The creatures even seem to be operating under some kind of ritualistic protocol. In one scene they sneak up on Sally while she showers. One of the demons, wielding Alex's straight-razor, announces that it wants to kill her. But another demon cautions that they must wait and kill her tomorrow in her bed (why?), but it would be okay just to scare her now (again, why?) The entire film operates on a kind of child's story logic, where events happen for no rational reason, like a ghost story being improvised around a campfire.
To spread the work (and fun!) equally, we would each draw elements for every frame. But this lead to some problems when characters J--- drew wouldn't quite cooperate with those that I drew. Take this frame. J--- drew Venge first, and then I added the cop he's talking to, but as you can see my cop is drawn completely out of scale to our hero, who now appears to be a midget hovering in mid-air. I fixed the hovering by drawing an elevated step for him to stand on...but he's still a midget!
BAD RONALD (1974)
If Don't Be Afraid... is a children's campfire ghost story, Bad Ronald strikes me as a nightmarish modern take on a Grimm's fairytale.
Here's another problem of scale. Just how tall is that second goon taking it in the face?
Once upon a time there was a young man named Ronald (Scott Jacoby), who lived alone with his loving mother Elaine (Kim Hunter) in a little cottage. Ronald was a gentle boy who loved his mother dearly, but he had trouble fitting in with the rest of the young folks in his village.
Admittedly, neither of us had much understanding of the comic medium, but we did know two things... comic book readers don't pay attention to spelling, and mysterious bad guys named Mr. X always appear in silhouette to hide their identity until a big reveal in some later issue.
Ronald was walking along a path one day when he came across a little girl, who called him names. It turns out Ronald wasn't so gentle after all, because he pushed the little girl so hard she hit her head on the ground and died!
We also knew that a comic book can't be all gunfire and thrust-kicks. The action has to be broken up with little bits of comic relief. Even if that comic relief involves gunfire.
When mother found out what he'd done, she knew it wouldn't be long before all the King's men came to take Ronald away. But she had an idea... they would seal up the entrance to one of the bathrooms, completely disguising it so it looked just like an ordinary wall, then make a small, secret entrance behind the pantry that let into the back of the now hidden bathroom. Ronald would live in this secret lair until they were able to move to another land far, far away.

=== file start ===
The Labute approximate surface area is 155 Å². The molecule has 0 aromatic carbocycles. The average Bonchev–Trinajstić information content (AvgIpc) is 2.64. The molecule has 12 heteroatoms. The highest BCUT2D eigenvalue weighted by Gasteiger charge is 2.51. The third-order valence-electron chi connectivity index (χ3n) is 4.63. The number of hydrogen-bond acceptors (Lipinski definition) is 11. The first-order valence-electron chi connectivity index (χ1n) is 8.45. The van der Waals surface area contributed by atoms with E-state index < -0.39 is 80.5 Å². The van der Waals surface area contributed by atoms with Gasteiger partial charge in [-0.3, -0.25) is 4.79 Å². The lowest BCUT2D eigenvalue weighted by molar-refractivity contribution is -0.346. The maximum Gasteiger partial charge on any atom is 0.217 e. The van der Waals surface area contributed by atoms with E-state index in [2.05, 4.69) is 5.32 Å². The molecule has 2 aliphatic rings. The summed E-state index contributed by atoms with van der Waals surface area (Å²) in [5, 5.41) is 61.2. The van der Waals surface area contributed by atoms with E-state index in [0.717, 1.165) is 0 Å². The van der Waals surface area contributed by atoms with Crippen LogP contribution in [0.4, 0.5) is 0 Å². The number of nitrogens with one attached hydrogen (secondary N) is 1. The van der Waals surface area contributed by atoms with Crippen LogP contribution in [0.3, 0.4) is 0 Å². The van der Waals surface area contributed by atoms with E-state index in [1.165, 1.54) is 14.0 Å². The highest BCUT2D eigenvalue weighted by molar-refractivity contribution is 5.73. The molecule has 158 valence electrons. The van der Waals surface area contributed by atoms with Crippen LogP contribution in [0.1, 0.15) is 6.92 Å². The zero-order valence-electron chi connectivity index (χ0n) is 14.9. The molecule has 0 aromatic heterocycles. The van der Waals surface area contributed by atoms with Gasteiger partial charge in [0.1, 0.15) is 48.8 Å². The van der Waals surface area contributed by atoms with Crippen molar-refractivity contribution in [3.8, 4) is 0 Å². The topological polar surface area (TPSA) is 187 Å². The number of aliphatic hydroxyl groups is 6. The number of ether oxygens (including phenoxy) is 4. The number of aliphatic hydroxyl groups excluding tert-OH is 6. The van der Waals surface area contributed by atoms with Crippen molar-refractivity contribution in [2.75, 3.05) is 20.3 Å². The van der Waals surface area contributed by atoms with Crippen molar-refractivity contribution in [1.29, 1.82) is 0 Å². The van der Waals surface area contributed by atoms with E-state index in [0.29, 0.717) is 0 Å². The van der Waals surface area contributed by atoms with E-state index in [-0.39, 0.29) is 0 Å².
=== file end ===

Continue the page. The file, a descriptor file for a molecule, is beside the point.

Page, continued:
Here's some more comic relief, where we playfully suggest Venge might let this triumph go to his head. And no, those aren't Tor's smoking nipples. That's laser blast damage.
Ronald adapts to this new living arrangement quickly, but the situation is further complicated when his ailing mother leaves to have an operation and doesn't return. After weeks of living alone, a realtor begins showing up, giving tours of the home to prospective buyers. Ronald continues to live concealed in his secret hideout, his appearance becoming increasingly unkempt and his psychological state increasingly disconnected from reality.
J--- and I didn't always see eye-to-eye. I thought the action sequences should speak for themselves, but J--- wanted to add narrative boxes to explain the action and give the reader something to actually read. The next morning, groggy from working all night, I relented. Here's one of the controversial narration boxes J--- added after the fact.
Eventually a family moves in with three golden-haired daughters, all completely unaware that a big bad wolf is living on the other side of their walls. It's only a matter of time before Ronald reveals himself to those that have been sitting in his chair, eating his porridge and sleeping in his bed.
Bad Ronald succeeds in being absolutely unpredictable (I really had no idea where this story was going at any time) and thoroughly creepy. If Don't Be Afraid... had you double-taking at every shadow in your peripheral vision, Bad Ronald will have you listening at your walls and looking for peepholes.
Another redundant piece of narration, followed by superfluous dialogue. Aren't we just pandering at this point?
I recommend both films, with Bad Ronald being my definite favorite (although I must warn that both films suffer from the usual weaknesses associated with most made-for-TV movies...some cringe-worthy performances, awkward dialogue and stilted pacing).
J--- also felt Venge would be more endearing if he spouted wisecracks while he busted chops. This dialogue was squeezed into the existing frame the morning after.
Also I should warn that both DVDs appear to be transfers from video masters, so the quality is poor, and there are no extras.
In fact our arguments about how the comic had turned out got so heated, that we ended up tossing the barely completed book into the trash the following day. I later regretted this rash decision, and secretly rescued it.